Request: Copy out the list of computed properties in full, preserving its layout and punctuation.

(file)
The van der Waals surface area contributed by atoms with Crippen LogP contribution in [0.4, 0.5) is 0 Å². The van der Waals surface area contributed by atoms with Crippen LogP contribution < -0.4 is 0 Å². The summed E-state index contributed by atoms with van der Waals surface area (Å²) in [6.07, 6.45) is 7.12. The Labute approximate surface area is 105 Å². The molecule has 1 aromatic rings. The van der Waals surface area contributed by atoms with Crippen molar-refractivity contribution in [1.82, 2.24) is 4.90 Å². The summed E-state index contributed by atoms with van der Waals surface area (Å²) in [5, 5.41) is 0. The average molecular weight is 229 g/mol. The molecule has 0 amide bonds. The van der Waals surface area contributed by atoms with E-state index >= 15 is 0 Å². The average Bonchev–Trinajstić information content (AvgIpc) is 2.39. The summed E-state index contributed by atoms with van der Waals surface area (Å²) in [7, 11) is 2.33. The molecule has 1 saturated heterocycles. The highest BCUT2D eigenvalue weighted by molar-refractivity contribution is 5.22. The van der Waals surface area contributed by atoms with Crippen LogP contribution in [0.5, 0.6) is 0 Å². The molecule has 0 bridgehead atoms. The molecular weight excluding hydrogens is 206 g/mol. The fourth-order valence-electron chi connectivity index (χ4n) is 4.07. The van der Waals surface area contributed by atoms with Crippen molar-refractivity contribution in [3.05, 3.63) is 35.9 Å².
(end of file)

The van der Waals surface area contributed by atoms with Crippen LogP contribution in [0.4, 0.5) is 0 Å². The van der Waals surface area contributed by atoms with Crippen LogP contribution < -0.4 is 0 Å². The summed E-state index contributed by atoms with van der Waals surface area (Å²) in [6.07, 6.45) is 7.12. The Labute approximate surface area is 105 Å². The molecule has 1 aromatic rings. The van der Waals surface area contributed by atoms with Crippen molar-refractivity contribution in [1.82, 2.24) is 4.90 Å². The summed E-state index contributed by atoms with van der Waals surface area (Å²) in [5, 5.41) is 0. The average molecular weight is 229 g/mol. The molecule has 0 amide bonds. The van der Waals surface area contributed by atoms with E-state index >= 15 is 0 Å². The average Bonchev–Trinajstić information content (AvgIpc) is 2.39. The summed E-state index contributed by atoms with van der Waals surface area (Å²) in [7, 11) is 2.33. The molecule has 1 saturated heterocycles. The highest BCUT2D eigenvalue weighted by molar-refractivity contribution is 5.22. The van der Waals surface area contributed by atoms with Crippen LogP contribution in [0.5, 0.6) is 0 Å². The molecule has 0 bridgehead atoms. The molecular weight excluding hydrogens is 206 g/mol. The fourth-order valence-electron chi connectivity index (χ4n) is 4.07. The van der Waals surface area contributed by atoms with Crippen molar-refractivity contribution in [3.05, 3.63) is 35.9 Å².